Mass Effect: The [Direct-to-DVD] Movie
Thankfully, established characters from previous Mass Effect games maintain their high quality and rise above and beyond the mediocrity. But virtually all the new faces in ME3 elicit feelings of a high school drama production with stilted dialogue, embarrassing voice acting, and Twilight-level romance. Some new characters like Diana Allers (embedded news reporter), Steve Cortez (shuttle pilot), Samantha Traynor (personal secretary), and James Vega (squad mate) are forced down your throat and offer little more than atrocious single-dimensionality.
As for James Vega (or ‘Beefie McLargeHuge’ as I like to call him), he is never really introduced and merely appears in the beginning of the game as your new best friend. He basically looks like he walked off the set of Jersey Shore
and behaves like a stupid man-child for the first half of the game. As a native from Spain, James’ forced attempts at injecting Spanish slang into everything he says is, quite simply, painful. He does somewhat redeem himself by becoming a somewhat more relatable character free of the petty dramas others suffer. His interactions with other members of your team are actually funny, and he will frequently blurt out what you, the player, are really thinking about a particular situation. In fact, he is a great foil to Shepard’s new-found softness.
Garrus Vakarian deserves a shout-out for being the best “bro” character of all time. He mentions moments in past games for you to laugh about, hangs out with you, always has your back, and knows when and how to make light of any situation. He alone helps bridge all three games together. I never realized just how much I loved him until Mass Effect 3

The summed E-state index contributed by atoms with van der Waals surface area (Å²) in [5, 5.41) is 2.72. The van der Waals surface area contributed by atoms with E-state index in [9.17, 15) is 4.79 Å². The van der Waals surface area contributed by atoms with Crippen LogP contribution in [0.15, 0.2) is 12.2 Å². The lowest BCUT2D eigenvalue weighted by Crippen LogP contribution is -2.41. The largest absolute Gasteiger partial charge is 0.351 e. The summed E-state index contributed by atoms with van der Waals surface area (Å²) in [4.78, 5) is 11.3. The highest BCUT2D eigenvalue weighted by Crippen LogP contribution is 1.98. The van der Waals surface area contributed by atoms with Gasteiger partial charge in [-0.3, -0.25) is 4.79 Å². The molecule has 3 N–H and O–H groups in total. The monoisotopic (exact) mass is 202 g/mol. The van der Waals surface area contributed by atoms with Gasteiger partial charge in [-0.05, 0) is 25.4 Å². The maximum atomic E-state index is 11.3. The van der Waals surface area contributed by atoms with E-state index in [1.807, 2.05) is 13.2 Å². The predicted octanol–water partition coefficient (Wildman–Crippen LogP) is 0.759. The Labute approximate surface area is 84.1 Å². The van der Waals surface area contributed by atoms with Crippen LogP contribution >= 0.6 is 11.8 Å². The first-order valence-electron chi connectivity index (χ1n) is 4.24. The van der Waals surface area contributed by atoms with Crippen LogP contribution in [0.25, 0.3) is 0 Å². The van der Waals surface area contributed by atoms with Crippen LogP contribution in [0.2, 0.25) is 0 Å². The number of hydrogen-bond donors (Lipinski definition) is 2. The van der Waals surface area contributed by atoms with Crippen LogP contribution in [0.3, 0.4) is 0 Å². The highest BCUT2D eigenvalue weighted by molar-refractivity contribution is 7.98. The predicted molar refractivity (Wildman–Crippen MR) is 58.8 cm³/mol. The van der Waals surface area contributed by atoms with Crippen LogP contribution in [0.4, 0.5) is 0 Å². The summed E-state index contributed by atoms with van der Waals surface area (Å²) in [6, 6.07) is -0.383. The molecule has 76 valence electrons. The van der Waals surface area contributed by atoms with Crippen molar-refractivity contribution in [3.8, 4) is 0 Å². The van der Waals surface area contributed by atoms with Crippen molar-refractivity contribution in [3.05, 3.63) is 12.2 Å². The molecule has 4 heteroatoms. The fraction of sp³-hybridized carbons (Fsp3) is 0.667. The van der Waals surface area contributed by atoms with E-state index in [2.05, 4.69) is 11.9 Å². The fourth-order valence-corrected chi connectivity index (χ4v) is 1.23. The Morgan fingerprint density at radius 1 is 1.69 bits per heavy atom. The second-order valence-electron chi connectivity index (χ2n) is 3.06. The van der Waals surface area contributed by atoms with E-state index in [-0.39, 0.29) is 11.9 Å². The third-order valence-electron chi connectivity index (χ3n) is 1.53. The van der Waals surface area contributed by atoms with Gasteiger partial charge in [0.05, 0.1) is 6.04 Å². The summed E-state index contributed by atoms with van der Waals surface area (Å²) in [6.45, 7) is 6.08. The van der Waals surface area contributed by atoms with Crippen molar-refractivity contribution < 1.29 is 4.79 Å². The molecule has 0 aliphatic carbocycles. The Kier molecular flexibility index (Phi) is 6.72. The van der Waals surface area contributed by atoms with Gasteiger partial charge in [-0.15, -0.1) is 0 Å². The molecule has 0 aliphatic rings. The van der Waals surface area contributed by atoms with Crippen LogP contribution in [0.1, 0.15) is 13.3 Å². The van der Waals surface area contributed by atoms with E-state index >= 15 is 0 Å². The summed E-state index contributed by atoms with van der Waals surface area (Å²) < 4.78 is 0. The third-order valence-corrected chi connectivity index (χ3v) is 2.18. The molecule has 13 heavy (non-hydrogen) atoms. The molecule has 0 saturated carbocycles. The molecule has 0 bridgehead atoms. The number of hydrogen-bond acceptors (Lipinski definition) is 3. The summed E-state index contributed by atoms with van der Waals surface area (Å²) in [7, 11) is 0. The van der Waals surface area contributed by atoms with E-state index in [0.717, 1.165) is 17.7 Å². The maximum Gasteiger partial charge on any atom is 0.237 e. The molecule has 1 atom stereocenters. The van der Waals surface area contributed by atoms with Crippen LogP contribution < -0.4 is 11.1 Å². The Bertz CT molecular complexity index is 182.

. The other veterans of the trilogy, Liara and Tali, contribute just as greatly to the overall story. Liara’s heartfelt attempts to deal with the tragedy are endearing and full of legitimate sorrow, while Tali’s new-found hopes and dreams help alleviate the doom and gloom. Last character mention goes to EDI, the artificial intelligence of the ship, who you get to shape and mold throughout ME3 to realize what it means to be alive. So that makes it even worse to see the mixed bag that is how BioWare handled her, which is at times both brilliant and sloppy.
Pretty much everyone from the first two games makes some sort of cameo appearance, and if your old squad from ME2 survived the suicide mission, you get to have one last side-mission with each of them. Some are really cool and touching, like Thane Krios dealing with Kepral Syndrome and Jack growing up, but others felt like a bit of a throw-away. Without revealing anything, I’ll say that a few of your former squad mates do play an integral role in the plot of Mass Effect 3
. If some of them died in ME2, the game’s story can play out very differently, perhaps even becoming excessively tragic and depressing.
In my case, I kept everyone alive and did most things right, so ME3 played out like a huge triumph over evil. However, other players who either weren’t so vigilant or did not import a save file, may have seen a completely different outcome to a wide array of situations. So that talk and hype about an immensely divergent and fluid ME3 experience actually has a lot of validity to it. Unfortunately, not all choices that you’ve made in ME1 and ME2 really matter. Most of the time, they merely merit a side mention or contribute to your Galactic Readiness Rating.
Put briefly, the Readiness Rating is a number that represents all of the War Assets you’ve rallied for the fight against the Reaper invasion. We’re talking Krogan battle-masters, highly-skilled biotic trainees, dreadnaught flagships or entire fleets, basically some kind of military component from almost every race or organization you help out along the way. Everything is gained as a result of completing missions during the campaign, as well as scanning and probing planets via exploration, and the size of your army has a direct impact on how the end of the game plays out.